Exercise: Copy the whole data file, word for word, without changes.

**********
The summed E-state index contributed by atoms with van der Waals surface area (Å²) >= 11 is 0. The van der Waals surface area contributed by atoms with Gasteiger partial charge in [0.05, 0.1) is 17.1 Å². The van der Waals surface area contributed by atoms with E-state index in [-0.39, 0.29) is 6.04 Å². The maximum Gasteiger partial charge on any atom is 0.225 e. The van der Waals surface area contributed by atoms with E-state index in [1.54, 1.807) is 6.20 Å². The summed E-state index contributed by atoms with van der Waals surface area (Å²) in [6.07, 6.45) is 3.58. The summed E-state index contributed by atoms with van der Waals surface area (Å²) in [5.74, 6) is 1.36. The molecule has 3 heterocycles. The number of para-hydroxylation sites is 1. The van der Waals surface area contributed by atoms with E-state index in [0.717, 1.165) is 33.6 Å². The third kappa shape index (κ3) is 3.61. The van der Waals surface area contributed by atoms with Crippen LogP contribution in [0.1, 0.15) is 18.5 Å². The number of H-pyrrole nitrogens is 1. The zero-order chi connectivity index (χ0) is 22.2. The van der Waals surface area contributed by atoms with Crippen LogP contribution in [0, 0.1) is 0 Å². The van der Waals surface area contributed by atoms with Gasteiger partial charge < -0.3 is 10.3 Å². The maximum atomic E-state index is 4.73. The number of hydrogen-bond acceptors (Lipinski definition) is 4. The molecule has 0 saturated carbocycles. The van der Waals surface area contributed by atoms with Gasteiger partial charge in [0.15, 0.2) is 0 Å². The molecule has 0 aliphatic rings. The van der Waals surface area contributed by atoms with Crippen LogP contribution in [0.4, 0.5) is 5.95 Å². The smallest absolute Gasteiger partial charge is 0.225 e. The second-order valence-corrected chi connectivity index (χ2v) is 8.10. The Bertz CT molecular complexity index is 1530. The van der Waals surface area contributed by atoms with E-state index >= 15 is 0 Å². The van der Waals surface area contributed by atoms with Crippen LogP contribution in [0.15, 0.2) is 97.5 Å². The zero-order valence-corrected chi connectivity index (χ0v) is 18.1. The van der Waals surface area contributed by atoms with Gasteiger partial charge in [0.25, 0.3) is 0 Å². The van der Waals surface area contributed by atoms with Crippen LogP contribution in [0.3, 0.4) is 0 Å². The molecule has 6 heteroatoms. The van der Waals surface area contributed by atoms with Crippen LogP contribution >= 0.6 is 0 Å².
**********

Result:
The summed E-state index contributed by atoms with van der Waals surface area (Å²) >= 11 is 0. The van der Waals surface area contributed by atoms with Gasteiger partial charge in [0.05, 0.1) is 17.1 Å². The van der Waals surface area contributed by atoms with E-state index in [-0.39, 0.29) is 6.04 Å². The maximum Gasteiger partial charge on any atom is 0.225 e. The van der Waals surface area contributed by atoms with E-state index in [1.54, 1.807) is 6.20 Å². The summed E-state index contributed by atoms with van der Waals surface area (Å²) in [6.07, 6.45) is 3.58. The summed E-state index contributed by atoms with van der Waals surface area (Å²) in [5.74, 6) is 1.36. The molecule has 3 heterocycles. The number of para-hydroxylation sites is 1. The van der Waals surface area contributed by atoms with E-state index in [0.717, 1.165) is 33.6 Å². The third kappa shape index (κ3) is 3.61. The van der Waals surface area contributed by atoms with Crippen LogP contribution in [0.1, 0.15) is 18.5 Å². The number of H-pyrrole nitrogens is 1. The zero-order chi connectivity index (χ0) is 22.2. The van der Waals surface area contributed by atoms with Crippen LogP contribution in [0, 0.1) is 0 Å². The van der Waals surface area contributed by atoms with Gasteiger partial charge < -0.3 is 10.3 Å². The maximum atomic E-state index is 4.73. The number of hydrogen-bond acceptors (Lipinski definition) is 4. The molecule has 0 saturated carbocycles. The van der Waals surface area contributed by atoms with Gasteiger partial charge in [0.15, 0.2) is 0 Å². The molecule has 0 aliphatic rings. The van der Waals surface area contributed by atoms with Crippen LogP contribution in [0.4, 0.5) is 5.95 Å². The smallest absolute Gasteiger partial charge is 0.225 e. The second-order valence-corrected chi connectivity index (χ2v) is 8.10. The Bertz CT molecular complexity index is 1530. The van der Waals surface area contributed by atoms with E-state index >= 15 is 0 Å². The van der Waals surface area contributed by atoms with Crippen LogP contribution in [0.15, 0.2) is 97.5 Å². The zero-order valence-corrected chi connectivity index (χ0v) is 18.1. The van der Waals surface area contributed by atoms with Gasteiger partial charge in [0.25, 0.3) is 0 Å². The van der Waals surface area contributed by atoms with Crippen LogP contribution in [0.3, 0.4) is 0 Å². The molecule has 6 heteroatoms. The van der Waals surface area contributed by atoms with Crippen LogP contribution >= 0.6 is 0 Å².